During our review a couple of weeks ago, one of my honors physics classes was looking at projectile motion, and the always intimidating equation:

$\Delta y= v_{0y}t+\frac{1}{2}gt^2$

I reminded them that they can see this from velocity vs time graph.

Previously, we found that you can think of this graph as two ways of looking at a PB&J sandwich:

and

But this time, a curious student said, shouldn’t we be able to calculate the areas of the two triangles directly, and see that this equation works?

I said “yes, but I’ve never tried it—let’s do it and see what we find out.”

And this began a wonderful half hour session where our 10 person class split into 3 groups and tried different approaches to the problem on the whiteboard.

As best I remember it, here’s the solution we came up with.

Let’s start with a general projectile that is in the air for $t$ seconds. We won’t limit it to cases where the y-displacement is zero.

We need to start by finding the time when the projectile reaches the peak of its motion $t_{peak}$. We can do this by noting that the y-velocity is zero at that instant. So given that
$v_y=v_{y0}+gt$

We can set $v_y = 0$, and solve for $t_{peak}$

$t_{peak}=-v_{y0}/g$

This makes sense—the units are correct, and the negative in front of the expression will cancel out the negative in g, giving us a positive expression.

Now our general graph looks something like this:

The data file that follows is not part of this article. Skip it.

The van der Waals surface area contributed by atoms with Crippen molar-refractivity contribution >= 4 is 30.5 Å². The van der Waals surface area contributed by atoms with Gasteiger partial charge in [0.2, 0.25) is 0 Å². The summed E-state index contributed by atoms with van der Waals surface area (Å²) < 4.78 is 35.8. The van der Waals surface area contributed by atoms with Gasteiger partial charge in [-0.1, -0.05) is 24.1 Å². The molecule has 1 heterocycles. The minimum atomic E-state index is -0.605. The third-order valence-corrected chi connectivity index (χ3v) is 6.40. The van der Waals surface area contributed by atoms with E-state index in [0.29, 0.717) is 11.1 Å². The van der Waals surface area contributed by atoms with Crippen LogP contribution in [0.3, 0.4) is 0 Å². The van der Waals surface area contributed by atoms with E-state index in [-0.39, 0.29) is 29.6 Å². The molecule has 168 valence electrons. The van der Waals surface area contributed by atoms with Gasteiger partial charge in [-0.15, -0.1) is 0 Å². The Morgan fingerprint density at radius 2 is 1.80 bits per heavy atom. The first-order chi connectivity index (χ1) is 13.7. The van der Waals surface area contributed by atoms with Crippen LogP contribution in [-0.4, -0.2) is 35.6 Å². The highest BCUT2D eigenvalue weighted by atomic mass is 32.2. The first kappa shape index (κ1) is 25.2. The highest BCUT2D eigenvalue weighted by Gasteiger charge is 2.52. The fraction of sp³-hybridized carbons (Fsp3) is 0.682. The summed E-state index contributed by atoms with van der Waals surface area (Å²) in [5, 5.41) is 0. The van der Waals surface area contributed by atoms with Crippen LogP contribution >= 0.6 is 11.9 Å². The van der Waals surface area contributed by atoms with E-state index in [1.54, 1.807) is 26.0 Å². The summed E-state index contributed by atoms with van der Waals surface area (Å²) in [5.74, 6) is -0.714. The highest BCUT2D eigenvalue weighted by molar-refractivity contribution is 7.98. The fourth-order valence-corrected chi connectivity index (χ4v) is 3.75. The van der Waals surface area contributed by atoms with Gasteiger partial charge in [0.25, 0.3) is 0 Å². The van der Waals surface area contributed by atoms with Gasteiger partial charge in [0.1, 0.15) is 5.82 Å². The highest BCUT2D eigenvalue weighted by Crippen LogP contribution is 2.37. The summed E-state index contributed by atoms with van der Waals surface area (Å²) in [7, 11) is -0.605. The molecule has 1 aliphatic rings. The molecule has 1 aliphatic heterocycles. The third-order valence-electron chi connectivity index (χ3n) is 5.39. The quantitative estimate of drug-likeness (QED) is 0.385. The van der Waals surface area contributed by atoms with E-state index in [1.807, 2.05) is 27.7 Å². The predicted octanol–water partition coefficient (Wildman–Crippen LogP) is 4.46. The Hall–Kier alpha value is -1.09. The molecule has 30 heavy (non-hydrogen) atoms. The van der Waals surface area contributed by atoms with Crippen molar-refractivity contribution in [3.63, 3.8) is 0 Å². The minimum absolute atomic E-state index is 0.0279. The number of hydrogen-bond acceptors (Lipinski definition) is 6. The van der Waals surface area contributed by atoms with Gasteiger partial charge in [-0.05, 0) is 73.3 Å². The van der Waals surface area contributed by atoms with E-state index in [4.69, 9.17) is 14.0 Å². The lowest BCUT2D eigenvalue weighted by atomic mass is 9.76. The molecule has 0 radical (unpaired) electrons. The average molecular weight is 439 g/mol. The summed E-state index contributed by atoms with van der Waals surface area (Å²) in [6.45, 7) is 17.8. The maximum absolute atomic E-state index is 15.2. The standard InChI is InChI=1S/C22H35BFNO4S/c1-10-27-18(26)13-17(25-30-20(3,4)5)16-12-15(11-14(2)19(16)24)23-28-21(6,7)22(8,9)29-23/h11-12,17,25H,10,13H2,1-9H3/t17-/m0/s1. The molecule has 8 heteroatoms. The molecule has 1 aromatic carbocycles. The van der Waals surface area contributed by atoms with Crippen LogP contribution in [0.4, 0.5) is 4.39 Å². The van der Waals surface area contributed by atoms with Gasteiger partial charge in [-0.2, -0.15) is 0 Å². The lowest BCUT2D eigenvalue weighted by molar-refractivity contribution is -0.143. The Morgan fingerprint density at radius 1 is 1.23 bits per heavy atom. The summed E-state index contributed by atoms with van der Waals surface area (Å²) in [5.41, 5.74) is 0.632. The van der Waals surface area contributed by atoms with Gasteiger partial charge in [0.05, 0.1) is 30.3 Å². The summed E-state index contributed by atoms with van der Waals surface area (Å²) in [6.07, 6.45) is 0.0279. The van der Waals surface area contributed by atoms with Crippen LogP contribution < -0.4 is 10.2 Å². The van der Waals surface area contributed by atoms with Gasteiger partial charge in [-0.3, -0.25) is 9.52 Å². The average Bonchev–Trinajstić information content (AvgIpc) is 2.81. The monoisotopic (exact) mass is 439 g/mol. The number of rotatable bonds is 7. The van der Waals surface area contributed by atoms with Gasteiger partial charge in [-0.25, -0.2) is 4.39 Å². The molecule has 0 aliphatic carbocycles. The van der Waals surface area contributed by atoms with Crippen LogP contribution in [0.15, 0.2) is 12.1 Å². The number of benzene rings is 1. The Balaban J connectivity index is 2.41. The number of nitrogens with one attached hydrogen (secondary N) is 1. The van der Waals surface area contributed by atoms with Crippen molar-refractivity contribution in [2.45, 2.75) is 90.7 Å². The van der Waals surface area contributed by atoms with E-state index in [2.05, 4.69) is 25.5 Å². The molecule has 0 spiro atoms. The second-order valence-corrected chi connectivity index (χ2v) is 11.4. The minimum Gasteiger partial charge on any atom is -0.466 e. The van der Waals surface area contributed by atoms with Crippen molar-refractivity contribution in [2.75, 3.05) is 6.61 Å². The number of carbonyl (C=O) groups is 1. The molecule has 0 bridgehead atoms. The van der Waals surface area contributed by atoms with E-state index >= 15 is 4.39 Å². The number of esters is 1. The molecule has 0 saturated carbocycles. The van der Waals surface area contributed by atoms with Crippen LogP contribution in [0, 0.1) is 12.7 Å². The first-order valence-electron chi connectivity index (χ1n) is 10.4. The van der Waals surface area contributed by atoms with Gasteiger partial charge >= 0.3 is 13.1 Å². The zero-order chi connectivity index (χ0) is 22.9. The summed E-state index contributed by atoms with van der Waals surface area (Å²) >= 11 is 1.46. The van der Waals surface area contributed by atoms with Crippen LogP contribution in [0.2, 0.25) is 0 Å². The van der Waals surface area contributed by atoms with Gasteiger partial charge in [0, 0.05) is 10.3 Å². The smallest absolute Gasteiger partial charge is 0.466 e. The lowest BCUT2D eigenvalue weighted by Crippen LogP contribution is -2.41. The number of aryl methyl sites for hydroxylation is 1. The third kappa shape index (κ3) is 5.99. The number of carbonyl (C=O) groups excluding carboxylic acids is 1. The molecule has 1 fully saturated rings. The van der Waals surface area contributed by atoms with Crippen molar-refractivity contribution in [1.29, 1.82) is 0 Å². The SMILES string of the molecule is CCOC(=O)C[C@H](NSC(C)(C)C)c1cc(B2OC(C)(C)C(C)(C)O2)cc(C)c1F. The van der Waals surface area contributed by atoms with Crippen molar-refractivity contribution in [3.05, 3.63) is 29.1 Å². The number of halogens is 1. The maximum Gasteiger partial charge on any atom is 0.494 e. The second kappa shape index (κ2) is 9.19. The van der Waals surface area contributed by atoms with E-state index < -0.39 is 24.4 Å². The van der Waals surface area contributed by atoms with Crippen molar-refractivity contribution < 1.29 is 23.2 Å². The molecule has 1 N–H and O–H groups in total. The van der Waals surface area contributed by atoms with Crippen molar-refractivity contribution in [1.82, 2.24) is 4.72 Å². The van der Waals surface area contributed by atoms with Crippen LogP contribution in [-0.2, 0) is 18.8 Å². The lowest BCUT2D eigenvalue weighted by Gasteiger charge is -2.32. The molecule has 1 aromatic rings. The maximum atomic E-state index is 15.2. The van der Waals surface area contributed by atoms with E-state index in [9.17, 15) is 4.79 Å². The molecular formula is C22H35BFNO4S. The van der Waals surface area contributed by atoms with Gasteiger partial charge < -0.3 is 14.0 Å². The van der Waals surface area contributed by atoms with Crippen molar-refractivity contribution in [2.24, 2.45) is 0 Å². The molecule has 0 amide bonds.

And so we can find the displacement by adding the areas:

$\begin{array}{rcl} \Delta y &=&Area_{red}+Area_{blue}\\ \Delta y&=& \frac{1}{2}\left(-v_{y0}t_{peak}\right)+\frac{1}{2}g\left(t-t_{peak}\right)^2\\ \end{array}$

And substituting in our previous expression for $t_{peak}$ gives us
$\Delta y = \frac{1}{2}v_{y0}\left(-\frac{v_{y0}}{g}\right)+\frac{1}{2}g\left(t+\frac{v_{y0}}{g}\right)^2$

Expanding the square, we get
$\begin{array}{rcl} \Delta y &=& \frac{1}{2}v_{y0}\left(-\frac{v_{y0}}{g}\right)+\frac{1}{2}g\left(t^2+\frac{2v_{y0}t}{g}+\frac{v_{y0}^2}{g^2}\right)\\ &=& -\frac{v_{y0}^2}{2g}+\left(\frac{gt^2}{2}+v_{y0}t+\frac{v_{y0}^2}{2g}\right)\\ \Delta y &=& \frac{1}{2}gt^2+v_{y0}t\\ \end{array}$

Bingo! With a bit of algebra, we showed that you can indeed show that two different approaches to the same graph do lead to identical results. When my students completed this, after much gnashing of teeth with algebra, and stopping one another to re-explain a particular step, all of them came away very impressed by this discovery and with a tremendous feeling of accomplishment, and I’m not completely sure why. I think it must in some part be due to the fact that we were simply “playing” with the ideas—I didn’t know if it was possible, and said is much to the class. Harnessing the power of play and exploring the unknown was a fun way to see what is a pretty boring topic in a rather new light, and highlight the powerful of mathematics at the same time. How doI capture/create this spirit with more of what we do everyday?